It is a pity that at this point the movie ends whereas the original novel continues into a distant future in which Don Fabrizio lives another 20 years after the ball, his daughter Concetta becomes an embittered spinster and Tancredi and Angelica’s marriage, for which Don Fabrizio had high hopes, ends up as sour and estranged as Don Fabrizio’s own marriage did. It turns out that Tancredi still secretly loves Concetta but an incident between them just after they first meet Angelica – and which is included in the film in the conversation Tancredi has with Angelica at the dinner table – drove the two cousins apart forever.
The movie does assume that viewers have a good knowledge of Italian history as characters discuss the general political situation of the time and the name of Garibaldi is bandied about quite a lot. The culture of 19th century Sicily with its heavy emphasis on religious devotion may seem alien to a generation of viewers for whom Catholicism and religious worship hardly figure in their lives even on Sundays.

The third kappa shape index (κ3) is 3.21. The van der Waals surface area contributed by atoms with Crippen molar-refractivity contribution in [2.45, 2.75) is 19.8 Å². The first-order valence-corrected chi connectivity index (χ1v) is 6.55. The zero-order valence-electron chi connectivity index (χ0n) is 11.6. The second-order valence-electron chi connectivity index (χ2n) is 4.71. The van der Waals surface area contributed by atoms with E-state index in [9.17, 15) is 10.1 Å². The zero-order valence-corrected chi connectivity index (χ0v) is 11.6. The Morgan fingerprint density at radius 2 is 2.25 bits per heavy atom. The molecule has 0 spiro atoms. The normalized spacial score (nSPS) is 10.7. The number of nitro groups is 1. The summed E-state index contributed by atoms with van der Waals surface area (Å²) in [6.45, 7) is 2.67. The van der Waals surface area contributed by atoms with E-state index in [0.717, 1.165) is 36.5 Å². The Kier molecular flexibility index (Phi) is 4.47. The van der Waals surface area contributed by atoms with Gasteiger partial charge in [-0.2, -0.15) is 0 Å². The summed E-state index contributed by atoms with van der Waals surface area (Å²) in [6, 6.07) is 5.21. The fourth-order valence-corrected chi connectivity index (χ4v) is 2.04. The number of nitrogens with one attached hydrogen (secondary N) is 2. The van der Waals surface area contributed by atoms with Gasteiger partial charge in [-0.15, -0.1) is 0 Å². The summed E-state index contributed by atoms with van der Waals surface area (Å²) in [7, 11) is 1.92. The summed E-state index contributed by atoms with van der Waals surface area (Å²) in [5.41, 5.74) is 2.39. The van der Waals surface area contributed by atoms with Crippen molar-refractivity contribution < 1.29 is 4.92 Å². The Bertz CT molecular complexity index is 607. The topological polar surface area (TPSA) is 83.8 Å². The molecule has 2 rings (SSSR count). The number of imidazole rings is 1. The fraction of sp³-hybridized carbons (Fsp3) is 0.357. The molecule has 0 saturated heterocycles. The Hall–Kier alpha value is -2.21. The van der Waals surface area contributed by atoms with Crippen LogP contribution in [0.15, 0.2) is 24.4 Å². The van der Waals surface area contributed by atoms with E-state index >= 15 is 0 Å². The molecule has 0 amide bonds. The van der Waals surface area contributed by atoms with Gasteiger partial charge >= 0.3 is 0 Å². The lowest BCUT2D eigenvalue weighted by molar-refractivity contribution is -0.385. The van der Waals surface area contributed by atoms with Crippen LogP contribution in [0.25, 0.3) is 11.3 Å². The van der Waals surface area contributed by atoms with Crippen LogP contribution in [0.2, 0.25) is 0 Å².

For its length, the plot and its themes are stretched quite thin and the politics that inform the plot are treated in a fragmented and superficial way. The film tends to be rather too self-indulgent and a little too in love with the Sicilian landscapes, rustic villages and palaces, and the lives of the upper class during the 19th century. The banquet scenes especially could have been tightened up further with more time given over to Don Fabrizio’s brooding as he returns home. Perhaps the film works best as a companion piece to the original novel (which I confess I haven’t yet read) to highlight its concerns.